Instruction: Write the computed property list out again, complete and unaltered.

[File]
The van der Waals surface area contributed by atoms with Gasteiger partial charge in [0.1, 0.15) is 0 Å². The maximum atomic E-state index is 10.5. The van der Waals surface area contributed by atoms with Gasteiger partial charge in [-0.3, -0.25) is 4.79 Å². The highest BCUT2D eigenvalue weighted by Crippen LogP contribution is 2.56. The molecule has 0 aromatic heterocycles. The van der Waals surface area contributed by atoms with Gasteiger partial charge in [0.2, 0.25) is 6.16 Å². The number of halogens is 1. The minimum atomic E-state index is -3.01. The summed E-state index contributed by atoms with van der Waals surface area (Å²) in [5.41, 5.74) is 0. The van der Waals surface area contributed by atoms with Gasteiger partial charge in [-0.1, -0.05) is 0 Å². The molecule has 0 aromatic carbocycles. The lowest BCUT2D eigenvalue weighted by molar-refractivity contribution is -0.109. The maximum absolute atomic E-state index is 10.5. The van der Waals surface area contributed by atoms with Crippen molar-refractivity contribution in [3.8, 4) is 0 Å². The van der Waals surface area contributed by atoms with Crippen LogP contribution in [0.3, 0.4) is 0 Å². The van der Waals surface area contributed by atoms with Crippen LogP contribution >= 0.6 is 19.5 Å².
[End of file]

The van der Waals surface area contributed by atoms with Gasteiger partial charge in [0.1, 0.15) is 0 Å². The maximum atomic E-state index is 10.5. The van der Waals surface area contributed by atoms with Gasteiger partial charge in [-0.3, -0.25) is 4.79 Å². The highest BCUT2D eigenvalue weighted by Crippen LogP contribution is 2.56. The molecule has 0 aromatic heterocycles. The van der Waals surface area contributed by atoms with Gasteiger partial charge in [0.2, 0.25) is 6.16 Å². The number of halogens is 1. The minimum atomic E-state index is -3.01. The summed E-state index contributed by atoms with van der Waals surface area (Å²) in [5.41, 5.74) is 0. The van der Waals surface area contributed by atoms with Gasteiger partial charge in [-0.1, -0.05) is 0 Å². The molecule has 0 aromatic carbocycles. The lowest BCUT2D eigenvalue weighted by molar-refractivity contribution is -0.109. The maximum absolute atomic E-state index is 10.5. The van der Waals surface area contributed by atoms with Crippen molar-refractivity contribution in [3.8, 4) is 0 Å². The van der Waals surface area contributed by atoms with Crippen LogP contribution in [0.3, 0.4) is 0 Å². The van der Waals surface area contributed by atoms with Crippen LogP contribution >= 0.6 is 19.5 Å².